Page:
The only person to put a home in the immediate area of Reedy Falls was Lemuel J. Alston.
The Spring Park Inn house, with its exposed end chimney and full-width front porch, was originally built sometime before 1820 by Aquilla Bradley.
Dana Thorpe has been at the Upcountry History Museum since 2013.
Business grew briskly over the next decades
As competition grew and tastes changed, a 19-year tradition of dining at Seven Oaks ended in early 2002.
Timing and location of the hotel could not have been better. Within a few years, one of America’s largest events, The Textile Exposition, came to town with thousands upon thousands of people visiting and needing a bed.
Early colonists copied the British love and custom for afternoon tea, though all of the leaves were imported.
The city’s first vineyard was started by the Garrauxs, a Swiss immigrant family of 11, who planted about 1 ½ acres of grapes just over a mile from downtown Greenville.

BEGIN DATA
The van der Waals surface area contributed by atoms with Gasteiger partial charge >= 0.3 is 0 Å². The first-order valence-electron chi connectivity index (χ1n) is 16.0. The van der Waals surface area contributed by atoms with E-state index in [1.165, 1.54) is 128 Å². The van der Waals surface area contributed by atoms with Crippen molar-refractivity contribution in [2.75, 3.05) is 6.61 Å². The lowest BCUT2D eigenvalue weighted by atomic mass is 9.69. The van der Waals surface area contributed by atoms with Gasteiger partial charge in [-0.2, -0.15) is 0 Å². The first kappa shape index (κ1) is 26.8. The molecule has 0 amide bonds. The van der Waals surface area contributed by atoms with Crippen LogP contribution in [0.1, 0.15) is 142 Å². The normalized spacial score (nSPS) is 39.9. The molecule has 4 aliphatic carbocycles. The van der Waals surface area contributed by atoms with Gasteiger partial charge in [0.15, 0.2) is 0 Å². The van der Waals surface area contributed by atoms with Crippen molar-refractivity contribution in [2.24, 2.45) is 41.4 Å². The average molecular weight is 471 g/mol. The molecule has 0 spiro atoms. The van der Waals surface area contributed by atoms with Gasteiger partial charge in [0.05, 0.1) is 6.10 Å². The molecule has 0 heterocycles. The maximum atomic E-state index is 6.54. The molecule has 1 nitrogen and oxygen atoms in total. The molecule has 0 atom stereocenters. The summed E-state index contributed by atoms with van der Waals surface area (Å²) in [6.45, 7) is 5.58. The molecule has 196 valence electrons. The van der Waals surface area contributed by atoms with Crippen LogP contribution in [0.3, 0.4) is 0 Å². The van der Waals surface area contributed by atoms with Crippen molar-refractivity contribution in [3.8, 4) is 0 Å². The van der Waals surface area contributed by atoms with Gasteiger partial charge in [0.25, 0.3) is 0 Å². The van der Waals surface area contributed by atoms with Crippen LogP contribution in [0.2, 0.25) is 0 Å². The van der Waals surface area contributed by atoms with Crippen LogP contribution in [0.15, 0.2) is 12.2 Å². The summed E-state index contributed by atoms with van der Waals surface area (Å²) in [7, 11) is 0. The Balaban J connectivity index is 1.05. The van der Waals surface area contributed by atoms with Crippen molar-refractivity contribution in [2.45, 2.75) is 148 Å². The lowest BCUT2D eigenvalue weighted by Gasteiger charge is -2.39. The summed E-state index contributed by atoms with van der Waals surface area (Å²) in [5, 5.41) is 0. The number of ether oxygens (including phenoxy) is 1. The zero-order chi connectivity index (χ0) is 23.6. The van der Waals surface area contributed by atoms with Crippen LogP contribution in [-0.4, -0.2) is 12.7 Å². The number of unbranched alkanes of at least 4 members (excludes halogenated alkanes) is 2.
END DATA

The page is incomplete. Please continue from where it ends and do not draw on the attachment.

Today Greenvillians are familiar with the Simpsonville area called Five Forks, where Batesville, Scuffletown, South Bennettsville and Five Forks roads all intersect near each other. The name Five Points will be much less familiar to locals, but it was once a primary downtown destination.
The Kilgore-Lewis home is significant for the antebellum period it represents in addition to its own architectural identity.
The Greenville Journal is committed to telling the stories of the people and places that shaped our city. This month we look at the impact of the Mickel and Daniel families.
By John M. Nolan There are many factors that may contribute to a city being considered “modern.” Often when styles of fashion, art and advanced technology embrace present trends, the…